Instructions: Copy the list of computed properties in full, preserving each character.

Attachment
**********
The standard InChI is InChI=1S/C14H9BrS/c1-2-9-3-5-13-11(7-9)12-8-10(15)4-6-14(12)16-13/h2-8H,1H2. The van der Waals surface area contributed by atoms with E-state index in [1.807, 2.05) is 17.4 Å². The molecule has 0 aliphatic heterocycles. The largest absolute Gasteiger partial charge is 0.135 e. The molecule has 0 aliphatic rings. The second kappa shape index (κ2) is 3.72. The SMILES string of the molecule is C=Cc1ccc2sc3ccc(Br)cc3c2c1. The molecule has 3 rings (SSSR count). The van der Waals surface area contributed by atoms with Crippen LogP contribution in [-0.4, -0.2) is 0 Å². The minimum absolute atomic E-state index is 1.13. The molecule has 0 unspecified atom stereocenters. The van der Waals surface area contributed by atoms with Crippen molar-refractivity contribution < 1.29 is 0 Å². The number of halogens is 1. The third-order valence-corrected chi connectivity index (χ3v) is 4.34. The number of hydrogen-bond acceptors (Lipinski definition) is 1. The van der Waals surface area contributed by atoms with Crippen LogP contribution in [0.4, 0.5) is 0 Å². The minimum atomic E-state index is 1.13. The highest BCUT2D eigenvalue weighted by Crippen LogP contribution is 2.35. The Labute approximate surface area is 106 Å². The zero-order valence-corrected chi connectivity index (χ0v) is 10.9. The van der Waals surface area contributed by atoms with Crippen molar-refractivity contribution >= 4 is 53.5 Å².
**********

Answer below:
The standard InChI is InChI=1S/C14H9BrS/c1-2-9-3-5-13-11(7-9)12-8-10(15)4-6-14(12)16-13/h2-8H,1H2. The van der Waals surface area contributed by atoms with E-state index in [1.807, 2.05) is 17.4 Å². The molecule has 0 aliphatic heterocycles. The largest absolute Gasteiger partial charge is 0.135 e. The molecule has 0 aliphatic rings. The second kappa shape index (κ2) is 3.72. The SMILES string of the molecule is C=Cc1ccc2sc3ccc(Br)cc3c2c1. The molecule has 3 rings (SSSR count). The van der Waals surface area contributed by atoms with Crippen LogP contribution in [-0.4, -0.2) is 0 Å². The minimum absolute atomic E-state index is 1.13. The molecule has 0 unspecified atom stereocenters. The van der Waals surface area contributed by atoms with Crippen molar-refractivity contribution < 1.29 is 0 Å². The number of halogens is 1. The third-order valence-corrected chi connectivity index (χ3v) is 4.34. The number of hydrogen-bond acceptors (Lipinski definition) is 1. The van der Waals surface area contributed by atoms with Crippen LogP contribution in [0.4, 0.5) is 0 Å². The minimum atomic E-state index is 1.13. The highest BCUT2D eigenvalue weighted by Crippen LogP contribution is 2.35. The Labute approximate surface area is 106 Å². The zero-order valence-corrected chi connectivity index (χ0v) is 10.9. The van der Waals surface area contributed by atoms with Crippen molar-refractivity contribution >= 4 is 53.5 Å².